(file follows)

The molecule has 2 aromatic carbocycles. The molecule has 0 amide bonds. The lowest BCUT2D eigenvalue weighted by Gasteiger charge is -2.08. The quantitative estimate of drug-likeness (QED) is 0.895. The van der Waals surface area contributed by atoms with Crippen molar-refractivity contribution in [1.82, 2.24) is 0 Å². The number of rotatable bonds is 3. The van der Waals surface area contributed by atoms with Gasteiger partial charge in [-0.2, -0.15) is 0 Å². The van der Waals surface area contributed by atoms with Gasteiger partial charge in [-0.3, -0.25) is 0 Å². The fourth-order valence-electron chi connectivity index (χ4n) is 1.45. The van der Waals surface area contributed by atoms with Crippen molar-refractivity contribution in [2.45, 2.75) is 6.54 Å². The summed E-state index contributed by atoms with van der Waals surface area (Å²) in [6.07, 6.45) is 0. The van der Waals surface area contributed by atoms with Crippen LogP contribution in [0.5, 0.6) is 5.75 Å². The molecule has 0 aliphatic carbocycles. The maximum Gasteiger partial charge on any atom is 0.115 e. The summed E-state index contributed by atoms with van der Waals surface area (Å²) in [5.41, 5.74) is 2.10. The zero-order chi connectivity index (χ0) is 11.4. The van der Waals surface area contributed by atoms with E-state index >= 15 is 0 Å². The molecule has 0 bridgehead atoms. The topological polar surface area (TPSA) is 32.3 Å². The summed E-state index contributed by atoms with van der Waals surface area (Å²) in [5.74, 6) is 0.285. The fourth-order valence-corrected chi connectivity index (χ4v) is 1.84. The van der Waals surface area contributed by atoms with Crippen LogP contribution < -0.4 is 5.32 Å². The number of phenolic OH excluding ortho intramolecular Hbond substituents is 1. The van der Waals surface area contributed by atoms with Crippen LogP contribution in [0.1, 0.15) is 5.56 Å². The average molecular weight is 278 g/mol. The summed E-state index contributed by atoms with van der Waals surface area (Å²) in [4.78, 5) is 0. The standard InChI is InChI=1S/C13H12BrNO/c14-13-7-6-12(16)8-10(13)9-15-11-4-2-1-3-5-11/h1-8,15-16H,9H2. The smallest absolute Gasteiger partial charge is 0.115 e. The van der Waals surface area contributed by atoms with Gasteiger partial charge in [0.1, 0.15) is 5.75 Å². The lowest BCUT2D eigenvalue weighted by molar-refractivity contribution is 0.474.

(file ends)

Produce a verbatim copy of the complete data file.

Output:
The molecule has 2 aromatic carbocycles. The molecule has 0 amide bonds. The lowest BCUT2D eigenvalue weighted by Gasteiger charge is -2.08. The quantitative estimate of drug-likeness (QED) is 0.895. The van der Waals surface area contributed by atoms with Crippen molar-refractivity contribution in [1.82, 2.24) is 0 Å². The number of rotatable bonds is 3. The van der Waals surface area contributed by atoms with Gasteiger partial charge in [-0.2, -0.15) is 0 Å². The van der Waals surface area contributed by atoms with Gasteiger partial charge in [-0.3, -0.25) is 0 Å². The fourth-order valence-electron chi connectivity index (χ4n) is 1.45. The van der Waals surface area contributed by atoms with Crippen molar-refractivity contribution in [2.45, 2.75) is 6.54 Å². The summed E-state index contributed by atoms with van der Waals surface area (Å²) in [6.07, 6.45) is 0. The van der Waals surface area contributed by atoms with Crippen LogP contribution in [0.5, 0.6) is 5.75 Å². The molecule has 0 aliphatic carbocycles. The maximum Gasteiger partial charge on any atom is 0.115 e. The summed E-state index contributed by atoms with van der Waals surface area (Å²) in [5.41, 5.74) is 2.10. The zero-order chi connectivity index (χ0) is 11.4. The van der Waals surface area contributed by atoms with E-state index >= 15 is 0 Å². The molecule has 0 bridgehead atoms. The topological polar surface area (TPSA) is 32.3 Å². The summed E-state index contributed by atoms with van der Waals surface area (Å²) in [5.74, 6) is 0.285. The fourth-order valence-corrected chi connectivity index (χ4v) is 1.84. The van der Waals surface area contributed by atoms with Crippen LogP contribution < -0.4 is 5.32 Å². The number of phenolic OH excluding ortho intramolecular Hbond substituents is 1. The van der Waals surface area contributed by atoms with Crippen LogP contribution in [0.1, 0.15) is 5.56 Å². The average molecular weight is 278 g/mol. The summed E-state index contributed by atoms with van der Waals surface area (Å²) in [4.78, 5) is 0. The standard InChI is InChI=1S/C13H12BrNO/c14-13-7-6-12(16)8-10(13)9-15-11-4-2-1-3-5-11/h1-8,15-16H,9H2. The smallest absolute Gasteiger partial charge is 0.115 e. The van der Waals surface area contributed by atoms with Gasteiger partial charge in [0.1, 0.15) is 5.75 Å². The lowest BCUT2D eigenvalue weighted by molar-refractivity contribution is 0.474.